A seemingly relentless series of severe storms, likely accompanied by deadly tornadoes, are expected to sweep through parts of the Midwest and South America over the next two weeks, particularly Friday, meteorologists said.
An unusual weather pattern set in, triggering last week the devastating tornado that struck Rolling Fork, Mississippi, and meteorologists fear this Friday could be one of the worst days, with much more to come. The National Weather Service said 16.8 million people live in the high-risk zone, and more than 66 million people in total are expected to be on alert Friday.
“It’s very clear that someone is going to take it on the nose on Friday,” said Victor Gensini, a northern Illinois meteorology professor and expert and tornado hunter. “It’s just a matter of where and when exactly.”
The weather service warns much of the country – including parts of Iowa, Missouri, Arkansas, Illinois, Indiana, Kentucky, Tennessee, Mississippi, Alabama, Louisiana, Alabama , Texas, Oklahoma, Ohio, Wisconsin, Minnesota, Michigan, West Virginia, Georgia and Kansas thunderstorms, tornadoes and other damaging winds. The major cities in the most dangerous area are Memphis, St. Louis, Des Moines and Little Rock.
Gensini fears Friday’s attack could be deadly.
The storms are expected to start Friday afternoon and last overnight, which is especially dangerous because people can’t see them coming and often don’t seek shelter, the weather forecasting center’s warning coordination meteorologist said on Wednesday. Matt Elliott storms.
“Storms will move very quickly,” Elliott said. “So you won’t have much time to react to warnings either. Now is the time to start preparing.
While all the ingredients are there for dangerous storms, they may not combine precisely enough to pose the threat meteorologists warn of, Elliott and others said.
Another round of severe storms, fueled by a ‘fire hose’ of unstable waves in the atmosphere that continue to flow from the cold west and combine with moist air from the east, could hit next Tuesday. and the following days, said Walker Ashley, another northern Illinois meteorology professor and Gensini’s storm chasing partner.
“You could see these things coming days in advance,” Ashley said. It will be “continuous punches, one, two, three, four”.
The weather service is already predicting another batch of intense storms next Tuesday in the same general area as Friday with fairly high confidence, Elliott said.
At least the first 10 days of April will be difficult, said Accuweather meteorologist Brandon Buckingham.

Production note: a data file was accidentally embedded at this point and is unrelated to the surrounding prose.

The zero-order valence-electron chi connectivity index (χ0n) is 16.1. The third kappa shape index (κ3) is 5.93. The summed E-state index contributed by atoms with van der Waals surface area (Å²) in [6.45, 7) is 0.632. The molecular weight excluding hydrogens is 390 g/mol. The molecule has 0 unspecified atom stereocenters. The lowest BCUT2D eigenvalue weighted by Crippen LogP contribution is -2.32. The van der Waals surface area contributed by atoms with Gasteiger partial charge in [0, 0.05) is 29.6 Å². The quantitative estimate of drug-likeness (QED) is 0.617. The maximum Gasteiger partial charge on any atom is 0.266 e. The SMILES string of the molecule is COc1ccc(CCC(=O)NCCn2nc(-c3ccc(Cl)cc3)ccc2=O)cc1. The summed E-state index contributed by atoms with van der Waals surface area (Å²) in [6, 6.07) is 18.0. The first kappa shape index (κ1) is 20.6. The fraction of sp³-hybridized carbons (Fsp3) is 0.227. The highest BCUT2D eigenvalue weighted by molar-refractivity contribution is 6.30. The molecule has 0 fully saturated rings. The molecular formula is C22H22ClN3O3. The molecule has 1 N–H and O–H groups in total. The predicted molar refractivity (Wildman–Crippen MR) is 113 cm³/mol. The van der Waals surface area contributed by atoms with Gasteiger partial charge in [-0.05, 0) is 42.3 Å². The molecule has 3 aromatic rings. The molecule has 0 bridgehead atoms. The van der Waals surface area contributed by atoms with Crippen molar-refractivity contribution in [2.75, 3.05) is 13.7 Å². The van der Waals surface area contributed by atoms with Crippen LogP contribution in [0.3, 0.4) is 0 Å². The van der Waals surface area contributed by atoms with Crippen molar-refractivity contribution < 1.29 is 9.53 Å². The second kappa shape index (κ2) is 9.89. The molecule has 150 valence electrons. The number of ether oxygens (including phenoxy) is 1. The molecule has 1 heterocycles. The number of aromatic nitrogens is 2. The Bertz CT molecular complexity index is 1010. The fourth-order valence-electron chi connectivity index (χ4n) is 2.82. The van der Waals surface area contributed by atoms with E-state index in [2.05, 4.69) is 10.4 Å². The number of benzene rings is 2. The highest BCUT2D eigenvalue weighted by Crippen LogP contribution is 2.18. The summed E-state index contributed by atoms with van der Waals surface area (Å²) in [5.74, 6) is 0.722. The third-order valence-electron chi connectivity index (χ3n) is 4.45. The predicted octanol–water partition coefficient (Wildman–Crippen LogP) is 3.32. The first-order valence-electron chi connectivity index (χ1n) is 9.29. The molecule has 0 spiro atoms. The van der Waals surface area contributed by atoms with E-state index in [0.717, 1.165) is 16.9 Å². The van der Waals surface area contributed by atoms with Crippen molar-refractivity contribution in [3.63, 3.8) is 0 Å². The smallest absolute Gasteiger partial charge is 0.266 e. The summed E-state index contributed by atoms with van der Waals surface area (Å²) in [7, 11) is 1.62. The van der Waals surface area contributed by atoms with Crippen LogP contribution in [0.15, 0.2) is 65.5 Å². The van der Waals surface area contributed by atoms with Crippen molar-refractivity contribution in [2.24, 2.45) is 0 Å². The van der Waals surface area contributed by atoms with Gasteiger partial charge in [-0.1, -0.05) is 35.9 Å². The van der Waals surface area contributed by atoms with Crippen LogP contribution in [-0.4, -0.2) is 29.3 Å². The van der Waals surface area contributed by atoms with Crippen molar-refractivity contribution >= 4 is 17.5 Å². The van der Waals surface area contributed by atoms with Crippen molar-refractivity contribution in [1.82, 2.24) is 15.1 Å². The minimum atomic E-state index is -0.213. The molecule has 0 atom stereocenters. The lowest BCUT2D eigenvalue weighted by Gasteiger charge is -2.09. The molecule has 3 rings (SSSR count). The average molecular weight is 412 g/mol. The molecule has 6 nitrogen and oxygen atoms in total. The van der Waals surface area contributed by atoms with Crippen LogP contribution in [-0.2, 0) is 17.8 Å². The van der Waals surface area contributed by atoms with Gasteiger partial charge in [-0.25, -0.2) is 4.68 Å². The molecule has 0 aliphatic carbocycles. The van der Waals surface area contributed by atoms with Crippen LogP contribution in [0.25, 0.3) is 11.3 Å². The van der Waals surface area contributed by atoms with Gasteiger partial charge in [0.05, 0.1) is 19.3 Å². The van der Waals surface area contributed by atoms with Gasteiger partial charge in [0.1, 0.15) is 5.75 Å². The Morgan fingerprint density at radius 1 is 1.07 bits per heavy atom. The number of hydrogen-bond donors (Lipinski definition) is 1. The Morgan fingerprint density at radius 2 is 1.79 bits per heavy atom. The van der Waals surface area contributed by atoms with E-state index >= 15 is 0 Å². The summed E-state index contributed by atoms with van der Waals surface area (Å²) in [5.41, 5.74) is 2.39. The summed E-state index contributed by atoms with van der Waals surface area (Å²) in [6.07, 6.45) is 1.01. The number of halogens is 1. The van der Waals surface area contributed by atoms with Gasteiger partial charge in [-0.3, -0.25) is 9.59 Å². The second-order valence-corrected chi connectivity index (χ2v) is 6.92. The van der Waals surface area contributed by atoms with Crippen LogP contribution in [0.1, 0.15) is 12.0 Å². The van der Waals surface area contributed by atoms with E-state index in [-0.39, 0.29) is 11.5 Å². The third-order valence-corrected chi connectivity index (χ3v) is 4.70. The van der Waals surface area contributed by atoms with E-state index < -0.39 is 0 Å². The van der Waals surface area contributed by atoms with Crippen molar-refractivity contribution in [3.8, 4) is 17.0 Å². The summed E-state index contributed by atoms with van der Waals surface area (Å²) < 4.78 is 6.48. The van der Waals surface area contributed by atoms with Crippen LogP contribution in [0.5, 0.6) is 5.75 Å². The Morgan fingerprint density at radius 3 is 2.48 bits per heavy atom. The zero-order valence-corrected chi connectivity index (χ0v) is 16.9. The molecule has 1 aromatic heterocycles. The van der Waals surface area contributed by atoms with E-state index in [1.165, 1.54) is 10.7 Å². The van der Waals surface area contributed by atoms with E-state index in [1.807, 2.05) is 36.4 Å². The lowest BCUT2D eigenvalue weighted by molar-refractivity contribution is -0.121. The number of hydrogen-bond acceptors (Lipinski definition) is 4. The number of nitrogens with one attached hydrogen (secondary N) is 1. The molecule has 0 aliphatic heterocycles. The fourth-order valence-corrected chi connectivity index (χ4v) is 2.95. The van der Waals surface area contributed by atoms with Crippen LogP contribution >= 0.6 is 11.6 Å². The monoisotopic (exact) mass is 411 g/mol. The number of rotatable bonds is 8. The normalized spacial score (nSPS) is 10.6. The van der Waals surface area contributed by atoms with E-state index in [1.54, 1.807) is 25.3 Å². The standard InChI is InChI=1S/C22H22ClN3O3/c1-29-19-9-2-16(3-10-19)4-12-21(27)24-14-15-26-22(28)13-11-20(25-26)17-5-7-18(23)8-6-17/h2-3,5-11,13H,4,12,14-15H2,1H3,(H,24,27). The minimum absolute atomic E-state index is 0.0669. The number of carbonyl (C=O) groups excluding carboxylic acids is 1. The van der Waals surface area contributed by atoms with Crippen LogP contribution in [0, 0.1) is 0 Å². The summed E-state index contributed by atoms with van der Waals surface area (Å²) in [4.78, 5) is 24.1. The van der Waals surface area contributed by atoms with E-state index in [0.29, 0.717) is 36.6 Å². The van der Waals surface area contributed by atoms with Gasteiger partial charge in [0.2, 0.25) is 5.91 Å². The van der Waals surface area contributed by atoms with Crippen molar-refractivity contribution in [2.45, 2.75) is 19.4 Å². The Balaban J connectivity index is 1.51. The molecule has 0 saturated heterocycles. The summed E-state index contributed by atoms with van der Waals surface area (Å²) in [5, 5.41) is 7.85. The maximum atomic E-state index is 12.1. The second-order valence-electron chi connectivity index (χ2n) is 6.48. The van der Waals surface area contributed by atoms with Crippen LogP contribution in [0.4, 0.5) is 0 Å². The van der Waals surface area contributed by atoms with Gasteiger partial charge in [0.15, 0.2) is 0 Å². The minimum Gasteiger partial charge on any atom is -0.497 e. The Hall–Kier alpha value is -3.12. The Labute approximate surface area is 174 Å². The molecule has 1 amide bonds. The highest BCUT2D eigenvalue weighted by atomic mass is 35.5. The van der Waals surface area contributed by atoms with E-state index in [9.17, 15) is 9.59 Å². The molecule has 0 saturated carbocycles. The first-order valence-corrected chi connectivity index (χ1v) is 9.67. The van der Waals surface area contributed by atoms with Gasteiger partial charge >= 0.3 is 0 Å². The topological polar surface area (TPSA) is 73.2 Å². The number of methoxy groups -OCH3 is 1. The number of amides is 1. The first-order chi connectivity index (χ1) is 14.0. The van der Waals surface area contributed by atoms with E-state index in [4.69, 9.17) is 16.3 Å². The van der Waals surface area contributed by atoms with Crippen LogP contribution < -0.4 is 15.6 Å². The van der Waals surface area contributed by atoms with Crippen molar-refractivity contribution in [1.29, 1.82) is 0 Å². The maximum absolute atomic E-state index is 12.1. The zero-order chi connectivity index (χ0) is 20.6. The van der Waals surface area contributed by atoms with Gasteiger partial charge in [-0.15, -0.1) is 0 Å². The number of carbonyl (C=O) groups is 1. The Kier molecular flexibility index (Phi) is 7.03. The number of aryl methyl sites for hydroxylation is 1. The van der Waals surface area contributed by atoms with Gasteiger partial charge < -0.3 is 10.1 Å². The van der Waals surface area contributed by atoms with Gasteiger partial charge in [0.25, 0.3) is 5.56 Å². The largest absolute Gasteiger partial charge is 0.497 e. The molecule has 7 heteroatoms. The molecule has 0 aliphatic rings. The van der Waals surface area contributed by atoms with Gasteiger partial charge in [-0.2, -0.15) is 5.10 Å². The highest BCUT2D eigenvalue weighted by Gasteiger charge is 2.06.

The current lingering pattern of storm ingredients reminds Gensini of the April 2011 tornado attack which killed 363 people in six states, hitting Alabama the hardest. It was one of largest, deadliest and most destructive tornado outbreaks in American history, the weather service said.
Even before Friday, “it was the most active we’ve seen in several years” from around last november, with a large number of winter storms this year, Elliott said. The killer storms that hit Rolling Fork were part of this pattern.
Buckingham and the other meteorologists said the current conditions only come around once every few years to create the potential for a train of supercells, which spawn the worst tornadoes and devastating hail.
At the center of this is a fast, roller coaster-like jet stream, the moving river of air that moves weather systems, such as storms, from west to east. On the west side of the jet stream is extremely cold air and to the east, off Florida and the Caribbean, is a very hot and dry high pressure system.
“When you combine the two, it causes those hairs on the back of your neck to stand on end,” Buckingham said. “The ingredients are there. They are primed towards the extreme end of things.
Add to that the Gulf of Mexico, which provides moisture, heat and energy for storms, about 2 to 5 degrees (1 to 1.5 degrees Celsius) warmer than average or hotter, meteorologists said — “on fire,” as Ashley put it.
“The extra heat and humidity really triggers these thunderstorms,” Buckingham said.
The worst weather will be “shocked” by hot and cold air, a battlefield of sorts, Gensini said. Friday’s forecast for lunch in Storm Lake, Iowa, is around 67 degrees (19 degrees Celsius), but just 140 miles (225 kilometers) northwest, Brookings, South Dakota, should be just above freezing point.
“The higher the temperature gradient, the stronger the storm systems,” Gensini said.
Winds swirling in opposite directions to the west and east of the jet stream’s battlefield add to the problem, meteorologists said.
Ashley said the current conditions are mostly random weather variability, although he said the warmer Gulf of Mexico and human-caused climate change may have made a small contribution.
“Those events have always happened,” Ashley said. “The question is, are we turning the knob a bit by bringing in more humidity, more heat, more instability?”
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